Eur J Clin Pharmacol (2011) 67:1253–1261 DOI 10.1007/s00228-011-1069-5 PHARMACOEPIDEMIOLOGY AND PRESCRIPTION Effects of codeine on pregnancy outcome: results from a large population-based cohort study Kateřina Nezvalová-Henriksen & Olav Spigset & Hedvig Nordeng Received: 24 January 2011 /Accepted: 23 May 2011 /Published online: 9 June 2011 The Author(s) 2011. This article is published with open access at Springerlink.com Abstract set and the Medical Birth Registry of Norway (MBRN) data Background Guidelines on codeine safety during pregnancy set. The data sets were linked via the maternal personal rely on small studies with inconsistent results, and associa- identification number. Associations between codeine therapy tions between codeine use during pregnancy and increased and pregnancy outcomes were identified using logistic risk of congenital malformations remain unsubstantiated. regression analyses. Objectives Our objective was to analyze the effect of Results No significant differences were found in the codeine on pregnancy outcome. survival rate [adjusted odds ratio (OR) 0.9, 95% confidence Methods Pregnancy outcomes of 2,666 women who used interval (CI) 0.6–1.5] or the congenital malformation rate codeine during pregnancy were compared with 65,316 (adjusted OR 0.9, 95% CI 0.8–1.1) between codeine- women who used no opioids during pregnancy. Information exposed and unexposed infants. Codeine use anytime on maternal sociodemographic and medical characteristics, during pregnancy was associated with planned Cesarean potential confounders, and pregnancy outcome was delivery (adjusted OR 1.4, 95% CI 1.2–1.7; P<0.0001). obtained from The Norwegian Mother and Child Cohort Third-trimester use was associated with acute Cesarean Study [den norske Mor & barn-undersøkelsen (MoBa)] data delivery (adjusted OR 1.5, 95% CI 1.3–1.8; P<0.0001) and postpartum hemorrhage (adjusted OR 1.3, 95% CI 1.1–1.5; P<0.0001). No significant associations with other adverse Electronic supplementary material The online version of this article (doi:10.1007/s00228-011-1069-5) contains supplementary material, pregnancy outcomes were found. which is available to authorized users. Conclusions No effects of maternal codeine intake during K. Nezvalová-Henriksen (*) H. Nordeng pregnancy were observed on infant survival or congenital Department of Social Pharmacy, School of Pharmacy, malformation rate. Our findings are reassuring; however, Faculty of Mathematics and Natural Sciences, University of Oslo, the association with acute Cesarean delivery and postpar- Sem Sælands vei 3, tum hemorrhage may justify a certain level of caution when 0316 Oslo, Norway e-mail: katerina.nezvalova-henriksen@farmasi.uio.no administering codeine toward the end of pregnancy. O. Spigset . . Keywords Codeine Delivery complications Pregnancy Department of Clinical Pharmacology, outcome St Olav’s University Hospital, 7006 Trondheim, Norway O. Spigset Introduction Department of Laboratory Medicine, Children’s and Women’s Health, Norwegian University of Science and Technology, 7491 Trondheim, Norway Few studies address the safety of codeine use during pregnancy despite its extensive use as an analgesic and H. Nordeng antitussive in the general population. The frequency of Division for Mental Health, National Institute of Health, codeine use during pregnancy has been shown to range Marcus Thranes gate 6, between 1% and 3.5% [1–3]. Studies specifically targeting 0473 Oslo, Norway 1254 Eur J Clin Pharmacol (2011) 67:1253–1261 codeine safety during pregnancy are either small case– Public Health. The overall aim of the study is to examine control studies or case reports with inherent methodological the effect of a vast number of exposures on pregnancy limitations that generally warrant cautious interpretation. outcome and maternal and fetal health during pregnancy No data from cohort studies are available to date. One case– and postpartum. Data were obtained from three self- control study of 504 children with neuroblastoma found an administered questionnaires answered by pregnant women association with in utero exposure to codeine [odds ratio who participated in the study between 1999 and 2006. (OR) 3.4, 95% confidence interval (CI) 1.4–8.4] [4]. Pregnant women received a postal invitation with an Another of 599 infants found that mothers who gave birth informed consent form and the first questionnaire prior to to infants with cleft palate or cleft lip with or without cleft their first ultrasound scan during gestational weeks 17 or palate used opioid analgesics (mainly codeine) much more 18. This first questionnaire covered the time period between frequently than the control group; the largest difference was the 6 months prior to pregnancy and the 18th gestational seen for codeine use during the first trimester (8.6% week. The second questionnaire covered the time period compared with 2.1% of infants in the control group; P< between the 19th and 29th gestational week, and the third 0.01) [5]. In a third case–control study of 1,370 infants, 12 questionnaire covered the time period from the 30th infants with major congenital malformations had been gestational week until birth. The questionnaires covered exposed to codeine during the first trimester compared sociodemographic and lifestyle data, maternal medical with seven in the control group (OR 3.7, Fisher’s one-tailed history, maternal health during the pregnancy, drug use, P value 0.004) [6]. Neonatal abstinence syndrome has been and neonatal health. The overall response rate was 43.5% described in two cases in which codeine was used by the [15]. The MBRN [16] encompasses all births in Norway mother over a period of several days close to term [7]. Two and has been prospectively collecting data on all deliveries other reports described an association between neonatal since 1967. Approximately 60,000 infants are born in abstinence syndrome and possibly cerebral infarction after Norway every year, corresponding to an annual birth rate of maternal intake of codeine close to term [8]. 1.2 infants per 100 inhabitants. Data stem from mandatory Evidently, most of studies and case reports focus either standardized forms filled out by midwives, obstetricians, on the possible teratogenicity of codeine or neonatal and/or pediatricians at each delivery and from the mother’s abstinence syndrome. The latter has mainly been shown to pregnancy medical records. The standardized forms cover be associated with other opioids [9]. Other pregnancy sociodemographic and lifestyle information on the mother outcomes, including postpartum complications, have only and medical information including maternal health prior to been studied in populations using opioid analgesics in and during pregnancy as well as delivery and postpartum general and those of addicted pregnant women [10–12] and complications and interventions. Data from the two sources not in pregnant women taking codeine in therapeutic doses. were linked via the woman’ personal identification number, It is likely that these studies were subject to bias due to which is assigned to every legal resident in Norway. The inclusion of populations with very specific sociodemo- study was approved by the Regional Committee for Ethics graphic and lifestyle characteristics, and the effects of in Medical Research, Region South, and the Norwegian codeine use as such would thus be difficult to evaluate [10– Data Inspectorate. 12]. Notwithstanding, leading literature sources on the safety of drug use during pregnancy suggest that sporadic Study population use of codeine is safe except toward the end of pregnancy [9, 13]. The original quality-assured data file released for research Using data from a large prospective cohort study, our in 2008 (version 4) consisted of data on 72,934 women. All aim was to evaluate the potential teratogenicity of codeine these women had a pregnancy outcome registered in the and investigate possible associations with other adverse MBRN. Prior to release of this data file, 3.5% of the pregnancy outcomes that have not been studied so far. women in the study did not have a pregnancy outcome registered, mainly due to spontaneous abortions that happened early on in pregnancy. Of the 72,934 women, Methods 3,005 who did not complete the first questionnaire were excluded. A total of 69,929 pregnant women with records Data for this study were retrieved from The Norwegian both in both data sets were eligible for inclusion (95.9% of Mother and Child Cohort Study [den norske Mor & barn- the original data file). In addition, women using opioids undersøkelsen (MoBa)] data set (version four) released in other than codeine (i.e., ethylmorphine, morphine, ketobe- December 2008 and from records from the Medical Birth midone, tramadol, pethidine, dextropropoxyphene, oxy- Registry of Norway(MBRN). MoBa [14] is a prospective codone, buprenorphine, and methadone) (n=1,664) and cohort study conducted by the Norwegian Institute of women using both codeine and one or several of the Eur J Clin Pharmacol (2011) 67:1253–1261 1255 aforementioned opioids (n=283) were excluded. The final current information on codeine safety during pregnancy and study population therefore consisted of 67,982 women studies on the effect of opioid analgesics on pregnancy (93.2% of the original data file). Multiple pregnancies were outcome and labor progress, with special focus on included; however, only data on the first-born infant were prolonged labor and neonatal complications. The chosen used, as only these were linked to maternal data. variables consisted of any congenital malformations detected at birth, major congenital malformations detected Explanatory variables at birth, survival (live birth, miscarriage/stillbirth, perinatal death, death during the first 12 months of life), birth weight Explanatory variables consisted of the following subsets: (i) <2,500 g, gestational age <37 weeks, Apgar scores <7 at 1 pregnant women who used codeine (alone or in a fixed and 5 min, neonatal respiratory depression, neonatal combination with paracetamol) during pregnancy (total) hypoglycemia, newborn admitted to intensive care unit, (yes/no); (ii) pregnant women who used codeine (alone or acute Cesarean delivery, planned Cesarean delivery, atonic in a fixed combination with paracetamol) during the first uterus, prolonged labor, and postpartum hemorrhage trimester (gestational weeks 0–12) (yes/no); (iii) pregnant >500 ml. All outcome variables were dichotomized into women who used codeine (alone or in a fixed combination yes or no categories. with paracetamol) during the second trimester (gestational weeks 13–28) (yes/no); (iv) pregnant women who used Statistical analysis codeine (alone or in a fixed combination with paracetamol) during the third trimester (gestational week 29 until Logistic regression analyses were performed to identify delivery) (yes/no). Drug therapy was classified and grouped significant associations between codeine therapy and according to the Anatomical Therapeutic Chemical (ATC) pregnancy outcome. Subsets of confounding factors were classification system developed by the World Health Organi- selected for each pregnancy outcome depending on clinical zation (WHO) [17]. ATC codes used were R05DA04 plausibility, statistical significance, and size of outcome (codeine alone) and N02AA59 (codeine in a fixed combi- event rates (a full list of confounding factors controlled for in nation with paracetamol). Codeine in fixed combinations each analysis is available in the ESM 1: Confounding with acetylsalicylic acid or other nonsteroidal antiinflamma- factors). Confounding factors controlled for in logistic tory drugs is not available in Norway. The explanatory regression analyses were chosen on the basis of theoretical variable subsets were created using answers to questions clinical significance and initial Pearson’s χ analyses, where regarding both codeine use and maternal illness in ques- the P value was <0.25. Preliminary logistic regression tionnaires one and two as long as the ATC code for codeine analyses enabled the subsequent removal of potential and the timing of either codeine use or the medical condition confounding variables, with a P value of >0.5, with the was specified. Subanalyses were performed to investigate exception of instances in which the coefficient change of the possible associations between the extent of codeine use exposure variable was >20%. The final logistic regression (number of days used, categorized as 1–7days, 8–14 days, models for pregnancy outcome included statistically signifi- and >14 days) and pregnancy outcome. cant variables and clinically plausible interactions only. The threshold for retaining these variables in the final logistic Confounding factors regression model was P<0.05. Potential multicollinearity among the independent variables was identified using Confounding factors included sociodemographic, lifestyle, multiple regression analysis. Tolerance values for multi- and medical characteristics (Tables 1 and 2), concomitant collinearity were set at >0.5. Hosmer and Lemeshow drug use (Table 3) (this information was derived from goodness-of-fit tests >0.5 indicated robust models and were theMoBa questionnaires), and factors related to delivery considered valid in the logistic regression analyses. All (this information was derived from the MBRN). Different statistical analyses were performed with the Statistical potential confounding factors, the majority of which are Package for Social Sciences SPSS for Windows version listed in Tables 1–4 were selected for each pregnancy 16.1 (SPSS, Chicago, IL, USA). Risk ratio estimates are outcome. (Please find the complete list of confounding given as odds ratios (OR) with 95% confidence intervals (CI). factors used in the analyses in Electronic supplementary material (ESM) 1: Confounding factors.) Results Outcome variables Of the 67,982 pregnant women in the study, 2,666 (3.9%) Outcome variables were retrieved from both MoBa and used codeine during pregnancy (exposed group), whereas MBRN. The choice of outcome variables was based on 65,316 (96.1%) did not (unexposed group). In the exposed 1256 Eur J Clin Pharmacol (2011) 67:1253–1261 Table 1 Maternal characteristics of the study population Women who used codeine during Women who did not use opioids during pregnancy; exposed group (n=2,666) pregnancy: unexposed group (n=65,316) No. % No. % Maternal age (years) < 20 32 1.2 714 1.1 20 – 29 1,194 44.8 28,840 44.1 30 – 39 1,380 51.8 34,530 52.9 ≥ 40 60 2.2 1,234 1.9 Parity 0 1,153 43.2 28,523 43.7 ≥1 1,513 56.7 36,787 56.3 Plurality 1 2,611 97.9 64,123 98.2 > 1 55 2.1 1,193 1.8 Ethnicity Of Norwegian descent 2,572 96.5 61,782 94.6 Not of Norwegian descent 94 3.5 3,534 5.4 Marital status Married/cohabiting 2,553 95.8 63,484 97.2 Other 113 4.2 1,832 2.8 Education Primary 80 3.0 1623 2.5 Secondary 1,005 37.7 20,803 31.8 Tertiary 1,525 57.2 41,607 63.4 BMI prior to pregnancy (kg/m ) < 18.5 65 2.4 2,002 3.1 18.5 – 25.0 1,479 55.5 41,930 64.2 > 25.0 1,050 39.4 19,483 29.8 Folic acid intake prior to pregnancy 596 22.3 15,041 23.0 Sick leave lasting longer than 2 weeks during pregnancy 1,023 38.4 20,505 31.4 Smoking at gestational week 30 391 14.7 6,180 9.4 a ** Alcohol intake during pregnancy 1,421 53.3 3,3512 51.3 Some data do not add up to the total due to missing values * 2 Pearson’s χ test P<0.001 when compared with the unexposed control group, ** 2 Pearson’s χ test P<0.05 when compared with the unexposed control group Including data on sporadic intake and intake before the women were aware of their pregnancy group, 45 women used codeine alone and 2,621 used codeine infants when comparing the exposed (99.4% live births) with in a fixed combination with paracetamol. A higher proportion the unexposed (99.2% live births) groups (adjusted OR 0.9, of exposed women had attained lower levels of education, 95% CI 0.6–1.5] (Table 4). No significant difference in were not married or cohabiting with their partner, were overall congenital malformation rate was found when overweight (had a body mass index >25 kg/m )prior to comparing the exposed (4.9%) with the unexposed (5.0%) pregnancy, and smoked throughout pregnancy (Table 1). group (adjusted OR 0.9, 95% CI 0.8–1.1). No significant Moreover, these women were more likely to suffer from difference in the major congenital malformation rate was medical complications both prior to and during pregnancy found between the exposed (2.9%) and unexposed (2.9%) (Table 2). Concomitant nonsteroidal antiinflammatory drug group (adjusted OR 0.9, 95% CI 0.7–1.2) (Table 4). and psychotropic agent use was also significantly higher in Codeine use anytime during pregnancy was significantly the exposed group than in the unexposed group (Table 3). associated with an increased risk of acute Cesarean delivery No significant difference was found in the survival rate of (12.8% in the exposed group compared with 8.9% in the Eur J Clin Pharmacol (2011) 67:1253–1261 1257 Table 2 Maternal health and pregnancy complications Women who used codeine during Women who did not use opioids during pregnancy: exposed group (n=2,666) pregnancy: unexposed group (n=65,316) No. % No. % Maternal health during pregnancy Acute musculoskeletal pain 2,534 95.0 58,005 88.8 Migraine and/or headache 1,536 57.6 23,115 35.4 Proteinuria 766 28.7 13,262 20.3 Temperature>38.5°C fever associated with a rash 590 22.1 10,453 16.0 ** * Hospitalization 270 10.1 2,839 4.3 ***a Urinary tract infection and/or pyelonephritis 258 9.7% 5,371 8.2 Preeclampsia and/or eclampsia 157 5.9 2,592 4.0 Involved in an accident 122 4.7 2,003 3.1 a * High blood pressure during the first trimester 65 2.4 998 1.5 Maternal health prior to pregnancy Musculoskeletal pain (any) 1,892 71.0 34,562 52.9 Arthritis/Systemic Lupus Erythematosus/ 348 13.0 2,504 3.8 Fibromyalgia Depression 258 9.7 3,533 5.4 Asthma 190 7.1 2,885 4.4 Cardiac disease 140 5.2 2,108 3.2 **** Thyroid disorder 70 2.6 1,293 2.0 Diabetes (type I or II) 44 1.6 810 1.2 Obstetric complications Number of ultrasound examinations < 2 462 17.3 15,491 23.7 2 – 4 1,255 47.1 30,366 46.5 > 5 650 24.3 10,205 15.6 b * Vaginal bleeding during pregnancy 601 22.5 11,979 18.3 First trimester 498 18.7 10,027 15.3 Second and/or third trimesters 226 8.5 4,295 6.6 Oligohydramnios 62 2.3 1,506 2.3 **** Placenta previa 46 1.7 821 1.3 Polyhydramnios 32 1.2 556 0.8 Abruptio placentae 17 0.6 271 0.4 * 2 Pearson’s χ test P<0.001 when compared with the unexposed control group, ** Excluding hospitalization due to vaginal bleeding and high blood pressure, *** 2 Pearson’s χ test P<0.01 when compared with the unexposed control group **** 2 Pearson’s χ test P<0.05 when compared with the unexposed control group. Defined as systolic blood pressure≥140 mmHg Vaginal bleeding lasting more than 1 day or of an amount exceeding a trace or two or more episodes of bleeding or vaginal bleeding which has led to hospitalization unexposed group) (adjusted OR 1.3, 95% CI 1.1–1.5), Upon analyzing the effects of codeine on pregnancy planned Cesarean delivery (7.4% in the exposed group outcome during the three specific trimesters, an increased compared with 5.0% in the unexposed group) (adjusted OR risk of planned Cesarean delivery was seen after exposure 1.4, 95% CI 1.2–1.7), and postpartum hemorrhage (18.3% in in the first (7.3%; adjusted OR 1.4, 95% CI 1.1–1.7), the exposed group compared with 14.5% in the unexposed second (7.5%; adjusted OR 1.5, 95% CI 1.2–1.8), and third group) (adjusted OR 1.2, 95% CI 1.1–1.4) (Table 4). (8.9%; adjusted OR 1.6, 95% CI 1.3–2.0) trimesters. Third 1258 Eur J Clin Pharmacol (2011) 67:1253–1261 Table 3 Frequency of concomitant nonsteroidal antiinflammatory drug and psychotropic agent use during pregnancy Drug Women who used codeine during Women who did not use opioids during pregnancy: exposed group (n=2,666) pregnancy: unexposed group (n=65,316) No. % No. % NSAIDs 759 28.5 8,271 12.6 Ibuprofen 470 17.6 6,269 9.6 Diclofenac 170 6.4 703 1.1 Naproxen 85 3.2 782 1.2 a * Other 185 6.9 1,323 2.0 Psychotropic agents 359 13.5 3,159 4.8 b * Antidepressants 172 6.4 1,935 3.0 c * Anxiolytics 132 4.9 788 1.2 d * Hypnotics 86 3.2 490 0.7 e * Antipsychotics 60 2.2 452 0.7 NSAIDS nonsteroidal anti-inflammatory drugs * 2 Pearson’s χ test P<0.001 when compared with the unexposed control group Including piroxicam, meloxicam, indomethacin, acetylsalicylic acid, ketoprofen, nabumetone, and tolfenamic acid Including selective serotonin reuptake inhibitors, tricyclic antidepressants, monoamine oxidase inhibitors, mianserin, mirtazapine, and venlafaxine Including diazepam, oxazepam, alprazolam, hydroxyzine, and buspirone Including nitrazepam, flunitrazepam, zopiclone, and zolpidem Including levomepromazine, perphenazine, prochlorperazine, flupenthixol, zuclopenthixol, olanzapine, quetiapine, and risperidone trimester use was, in addition, associated with an increased rely either on data regardng opioid analgesic use in general risk of acute Cesarean delivery (15.1%; adjusted OR 1.5, or a few case studies [9, 13], we found no increased risk of 95% CI 1.3–1.8) and postpartum hemorrhage (20.3%; congenital malformations or neonatal respiratory depres- adjusted OR 1.3, 95% CI 1.1–1.5) (Table 4). Subanalyses sion. Associations of codeine use during pregnancy and on the effect of codeine therapy duration on pregnancy neonatal abstinence syndrome were unfortunately not outcomes revealed that codeine use lasting >14 days was feasible to evaluate, as neonatal abstinence syndrome significantly associated with planned (but not acute) scores were not routinely applied. However, neither low Cesarean delivery (unadjusted OR 3.2, 95% CI 1.3–7.9). Apgar scores nor admission of the neonate to intensive care No dose–effect relationship was found for postpartum were associated with codeine use during pregnancy, and hemorrhage. these outcomes are also partly representative of neonatal abstinence syndrome. Of other adverse pregnancy outcomes, the strongest Discussion association was between codeine use during pregnancy and increased risk of planned Cesarean delivery. This associa- Information on the safety of analgesic use during pregnancy tion remained significant, even after controlling for several is an important issue for all clinicians prescribing these clinically and statistically significant potential confounders, drugs to pregnant women. It is often not feasible to including high birth weight, fetal malpresentation, plurality, prescribe the more thoroughly documented nonopioid placenta previa, and others (a full list is available in the analgesics either for safety reasons or lack of adequate ESM 1: Confounding factors). A dose–effect relationship pain relief. The safety profiles of as many different between codeine and planned Cesarean delivery was also analgesics as possible must be known before an individual detected. Nevertheless, we believe it is highly likely that the risk–benefit evaluation can be done. In this study, codeine association was due to underlying medical conditions. use during pregnancy was not found to be associated with Thirteen percent of exposed women suffered from chronic infant survival rate, congenital malformation rate, or other conditions, including arthritis, systemic lupus erythemato- adverse pregnancy outcomes, except for Cesarean delivery sus, and fibromyalgia, compared with only 3% in the and excessive postpartum hemorrhage. Unlike previous unexposed group; almost 10% had depression compared with only 5% of the unexposed women; a significantly studies [4, 5, 7, 8] and other medical literature sources that Eur J Clin Pharmacol (2011) 67:1253–1261 1259 Table 4 Adjusted Odds Ratios (OR) for pregnancy outcome in women who used codeine during pregnancy compared with the unexposed control group Pregnancy outcome Women who used codeine during pregnancy: exposed group Women who did not use opioids during pregnancy: unexposed group (n=65,316) Total pregnancy (n=2,666) First trimester (gestational Second trimester (gestational Third trimester (gestational weeks 0–12) (n=1,693) weeks 13–28) (n=1,955) week 29 until delivery) (n=1,255) No. % OR 95%CI No. % OR 95%CI No. % OR 95%CI No. % OR 95%CI No. % Congenital malformations detected at birth Any 130 4.9 0.9 0.8 – 1.1 77 4.5 0.9 0.7 – 1.1 91 4.7 0.9 0.7 – 1.1 67 5.3 1.0 0.7 – 1.3 3,247 5.0 Major 77 2.9 0.9 0.7 – 1.2 40 2.4 0.8 0.5 – 1.1 50 2.6 0.8 0.6 – 1.1 45 3.6 1.1 0.8 – 1.6 1,904 2.9 Survival (live birth) 2,649 99.4 0.9 0.6 – 1.5 1,677 99.1 0.6 0.4 – 1.0 1,939 99.2 0.7 0.4 – 1.2 1,252 99.8 2.4 0.7 – 7.5 64,797 99.2 Birth weight<2500 g 124 4.7 1.1 0.9 – 1.3 78 4.6 1.1 0.8 – 1.4 94 4.8 1.1 0.9 – 1.4 63 5.0 1.1 0.8 – 1.5 2,579 3.9 Gestational age<37 weeks 209 7.8 1.1 0.9 – 1.3 132 7.8 1.1 0.9 – 1.4 151 7.7 1.1 0.9 – 1.3 106 8.4 1.2 0.9 – 1.5 3,910 6.0 Apgar score < 7 at 1 min 183 6.9 1.2 1.0 – 1.5 118 7.0 1.3 1.0 – 1.6 131 6.7 1.2 1.0 – 1.5 83 6.6 1.2 0.9 – 1.6 3,506 5.4 < 7 at5 min 44 1.7 1.3 0.9 – 1.9 33 1.9 1.6 1.0 – 2.6 35 1.8 1.5 0.9 – 2.3 15 1.2 1.0 0.5 – 1.8 875 1.3 Neonatal respiratory depression 131 4.9 1.0 0.9 – 1.3 76 4.5 0.9 0.7 – 1.2 88 4.5 0.9 0.7 – 1.1 65 5.2 1.1 0.8 – 1.4 2,706 4.1 Hypoglycemia 72 2.7 1.1 0.8 – 1.4 45 2.7 1.0 0.7 – 1.4 50 2.6 1.0 0.7 – 1.4 41 3.3 1.2 0.9 – 1.7 1,415 2.2 Newborn admitted to intensive care unit 337 12.6 1.1 1.0 – 1.3 197 11.6 1.0 0.9 – 1.2 233 11.9 1.1 0.9 – 1.2 176 14.0 1.1 1.0 – 1.4 6,520 10.0 * * Cesarean delivery (acute) 340 12.8 1.3 1.1 – 1.5 191 11.3 1.1 0.9– 1.3 223 11.4 1.1 0.9 – 1.3 189 15.1 1.5 1.3 – 1.8 5,834 8.9 * * * * Cesarean delivery (planned) 198 7.4 1.4 1.2 – 1.7 124 7.3 1.4 1.1– 1.7 147 7.5 1.5 1.2 – 1.8 112 8.9 1.6 1.3 – 2.0 3,265 5.0 Atonic uterus 137 5.1 1.2 1.0 – 1.5 88 5.2 1.3 1.0 – 1.6 97 5.0 1.2 1.0 – 1.5 69 5.5 1.3 1.0 – 1.7 2,808 4.3 Prolonged labor 217 8.1 1.1 0.9 – 1.2 128 7.6 1.0 0.8 – 1.2 149 7.6 1.0 0.9 – 1.2 99 7.9 1.0 0.8 – 1.2 4,542 7.0 b * * * Postpartum hemorrhage 489 18.3 1.2 1.1 – 1.4 301 17.8 1.2 1.1 – 1.4 344 17.5 1.2 1.0 – 1.4 255 20.3 1.3 1.1 – 1.5 9,488 14.5 CI confidence interval Pearson’s χ2 test P<0.0001 Labor lasting >18 h Hemorrhage >500 ml 1260 Eur J Clin Pharmacol (2011) 67:1253–1261 higher number of exposed women had asthma and hand, a difference in the prevalence of drug use and cardiac disease; about 10% were hospitalized during pregnancy outcomes in the study population compared with pregnancy compared with 4% of the unexposed group; the general population may have occurred, as participant and 5.9% had preeclampsia and/or eclampsia compared response rate was only 43.5%. However, it has been shown with 4% of the unexposed group. Several of these that only minor differences (<2% in absolute differences in diseases and conditions, which were not feasible to sociodemographic variables) between MoBa participants control for in this particular analysis, are associated with and the general population of pregnant women exist, and no planned Cesarean delivery [18]. Association codeine differences in the estimates of association measures were therapy duration may also be indicative of the severity of found between participants and the general population [15, the underlying medical conditions. 24]. Despite this, the risk of false negative associations due Notwithstanding, we cannot definitively exclude a to underrepresentation of certain sociodemographic groups, direct association between codeine and acute Cesarean possible underreporting of codeine use during pregnancy, delivery and postpartum hemorrhage. A study on and the rarity of some pregnancy outcomes such as major 315,085 pregnancies concluded that preeclampsia was malformations, should be taken into account. Analyses on significantly associated with postpartum hemorrhage and specific malformations could not be undertaken due to low postulated that a deprivation of angiogenic factors statistical power. It was also not feasible to determine the resulting in the preeclamptic state may also play a role codeine dose pregnant women used and the exact point in in postpartum hemorrhage [19]. It is also known that time it was taken. opioid analgesics administered during labor in the form of In conclusion, the fact that codeine use during pregnancy epidural analgesia are implicated in uterine atony [20, 21]. hadnoeffectoninfant survivalorcongenitalmalformation Failure or weakening of myometrial contractions may rate is particularly reassuring considering the size and result in excessive postpartum hemorrhage as well as singularity of this cohort study and the accuracy of pregnancy Cesarean delivery [18]. However, atonic uterus and outcome reporting. We found an association between codeine prolonged labor, cesarean delivery, induction of labor, use anytime during pregnancy and planned Cesarean delivery epidural analgesia, third- or fourth-grade perineal tears and and between third-trimester codeine use and acute Cesarean high birth weight, preeclampsia and/or eclampsia, placenta delivery and excessive postpartum hemorrhage. Whereas the previa, and abruptio placentae, among others (a full list is increased risk of Cesarean delivery, in particular, may be available in the ESM 1: Confounding factors), were all caused by underlying medical conditions, a direct association controlled for in our analyses. It should be noted that the between codeine use toward the end of pregnancy and acute vast majority of women (98.3%) in the exposed group Cesarean delivery and postpartum hemorrhage cannot be definitively excluded. used codeine in a fixed combination with paracetamol. However, we found no evidence of a possible association between paracetamol and increased risk of acute Cesarean delivery or postpartum hemorrhage. Grants The Norwegian Mother and Child Cohort Study is Several study strengths and limitations merit specific supported by the Norwegian Ministry of Health and the Ministry of attention. Our study is the only prospective cohort study on Education and Research, NIH/NIEHS (contract no NO-ES-75558), NIH/NINDS (grant No.1 UO1 NS 047537–01), and the Norwegian codeine use during pregnancy. Information derived from Research Council/FUGE (grant no.151918/S10). We are grateful to all both MoBa and NMBR provided us with an extensive array participants and their families for taking part in this study. of medical and sociodemographic characteristics of the study population. This enabled us to control for a very large number of—but not all—important confounding factors. Conflict of interest The authors declare that they have no conflict of interest. Several validity studies concluded that the accuracy of registration of major congenital malformations is satisfac- torily high [22, 23]. The prospective collection of the Open Access This article is distributed under the terms of the Creative majority of data greatly reduced the risk of recall bias. 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European Journal of Clinical PharmacologyPubmed Central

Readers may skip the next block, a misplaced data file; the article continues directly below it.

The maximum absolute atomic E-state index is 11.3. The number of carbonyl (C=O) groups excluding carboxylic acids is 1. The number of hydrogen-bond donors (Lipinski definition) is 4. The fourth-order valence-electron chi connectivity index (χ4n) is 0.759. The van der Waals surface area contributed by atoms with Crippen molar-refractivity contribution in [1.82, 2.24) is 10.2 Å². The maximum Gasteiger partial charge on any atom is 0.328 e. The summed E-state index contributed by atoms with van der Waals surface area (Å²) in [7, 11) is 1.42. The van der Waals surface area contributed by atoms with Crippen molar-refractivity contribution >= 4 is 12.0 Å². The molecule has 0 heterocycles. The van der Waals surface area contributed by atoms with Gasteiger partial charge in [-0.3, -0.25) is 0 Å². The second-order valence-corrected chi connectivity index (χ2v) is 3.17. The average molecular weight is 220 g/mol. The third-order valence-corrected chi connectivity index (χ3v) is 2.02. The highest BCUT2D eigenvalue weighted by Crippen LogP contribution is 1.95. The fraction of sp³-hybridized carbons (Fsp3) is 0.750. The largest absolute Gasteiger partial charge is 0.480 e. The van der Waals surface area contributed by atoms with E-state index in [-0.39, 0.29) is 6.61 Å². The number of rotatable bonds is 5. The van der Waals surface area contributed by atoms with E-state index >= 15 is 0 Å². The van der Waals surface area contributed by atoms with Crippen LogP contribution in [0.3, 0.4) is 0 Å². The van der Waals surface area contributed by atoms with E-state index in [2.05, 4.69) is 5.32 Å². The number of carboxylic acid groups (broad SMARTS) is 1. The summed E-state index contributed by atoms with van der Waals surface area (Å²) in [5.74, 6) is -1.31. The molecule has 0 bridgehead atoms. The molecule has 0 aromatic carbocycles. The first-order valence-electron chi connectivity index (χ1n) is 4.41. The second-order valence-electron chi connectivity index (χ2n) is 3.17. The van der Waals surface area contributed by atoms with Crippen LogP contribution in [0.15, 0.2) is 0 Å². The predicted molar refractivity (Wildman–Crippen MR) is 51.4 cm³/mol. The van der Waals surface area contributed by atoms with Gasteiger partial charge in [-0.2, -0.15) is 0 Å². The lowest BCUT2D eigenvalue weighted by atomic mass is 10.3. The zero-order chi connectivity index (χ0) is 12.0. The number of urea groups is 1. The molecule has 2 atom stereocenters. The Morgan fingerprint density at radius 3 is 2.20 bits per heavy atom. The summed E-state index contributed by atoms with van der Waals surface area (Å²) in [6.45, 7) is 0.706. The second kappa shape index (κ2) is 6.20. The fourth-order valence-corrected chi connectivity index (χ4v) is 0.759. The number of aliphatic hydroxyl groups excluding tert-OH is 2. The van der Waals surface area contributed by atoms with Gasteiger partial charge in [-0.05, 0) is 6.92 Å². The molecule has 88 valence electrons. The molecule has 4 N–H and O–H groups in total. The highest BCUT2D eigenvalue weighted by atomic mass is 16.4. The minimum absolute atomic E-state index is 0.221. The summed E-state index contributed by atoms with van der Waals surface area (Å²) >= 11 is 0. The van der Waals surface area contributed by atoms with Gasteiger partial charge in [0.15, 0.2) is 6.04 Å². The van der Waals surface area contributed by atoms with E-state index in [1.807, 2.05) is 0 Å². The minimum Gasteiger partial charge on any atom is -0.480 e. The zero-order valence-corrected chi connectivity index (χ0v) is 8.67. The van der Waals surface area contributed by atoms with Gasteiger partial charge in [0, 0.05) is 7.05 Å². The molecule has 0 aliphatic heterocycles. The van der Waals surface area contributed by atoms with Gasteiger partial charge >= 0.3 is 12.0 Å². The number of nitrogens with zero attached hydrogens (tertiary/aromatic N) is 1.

Published: Jun 9, 2011